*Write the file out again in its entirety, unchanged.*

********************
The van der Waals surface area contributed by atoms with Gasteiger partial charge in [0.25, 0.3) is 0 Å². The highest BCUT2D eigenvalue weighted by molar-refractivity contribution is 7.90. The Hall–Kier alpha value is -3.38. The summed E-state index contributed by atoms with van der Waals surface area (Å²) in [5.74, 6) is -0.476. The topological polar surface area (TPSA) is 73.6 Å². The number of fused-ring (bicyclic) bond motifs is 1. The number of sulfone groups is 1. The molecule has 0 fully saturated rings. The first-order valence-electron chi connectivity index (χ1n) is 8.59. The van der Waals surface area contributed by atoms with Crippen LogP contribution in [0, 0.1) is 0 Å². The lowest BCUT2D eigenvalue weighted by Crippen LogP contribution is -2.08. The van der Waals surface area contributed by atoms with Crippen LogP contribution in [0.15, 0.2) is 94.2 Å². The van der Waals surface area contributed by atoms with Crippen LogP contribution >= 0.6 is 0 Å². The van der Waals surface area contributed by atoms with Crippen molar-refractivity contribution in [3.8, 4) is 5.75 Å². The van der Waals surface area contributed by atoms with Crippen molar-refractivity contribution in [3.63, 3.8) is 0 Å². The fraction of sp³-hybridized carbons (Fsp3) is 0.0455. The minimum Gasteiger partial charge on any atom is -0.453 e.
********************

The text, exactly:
The van der Waals surface area contributed by atoms with Gasteiger partial charge in [0.25, 0.3) is 0 Å². The highest BCUT2D eigenvalue weighted by molar-refractivity contribution is 7.90. The Hall–Kier alpha value is -3.38. The summed E-state index contributed by atoms with van der Waals surface area (Å²) in [5.74, 6) is -0.476. The topological polar surface area (TPSA) is 73.6 Å². The number of fused-ring (bicyclic) bond motifs is 1. The number of sulfone groups is 1. The molecule has 0 fully saturated rings. The first-order valence-electron chi connectivity index (χ1n) is 8.59. The van der Waals surface area contributed by atoms with Crippen LogP contribution in [0, 0.1) is 0 Å². The lowest BCUT2D eigenvalue weighted by Crippen LogP contribution is -2.08. The van der Waals surface area contributed by atoms with Crippen LogP contribution in [0.15, 0.2) is 94.2 Å². The van der Waals surface area contributed by atoms with Crippen LogP contribution >= 0.6 is 0 Å². The van der Waals surface area contributed by atoms with Crippen molar-refractivity contribution in [3.8, 4) is 5.75 Å². The van der Waals surface area contributed by atoms with Crippen molar-refractivity contribution in [3.63, 3.8) is 0 Å². The fraction of sp³-hybridized carbons (Fsp3) is 0.0455. The minimum Gasteiger partial charge on any atom is -0.453 e.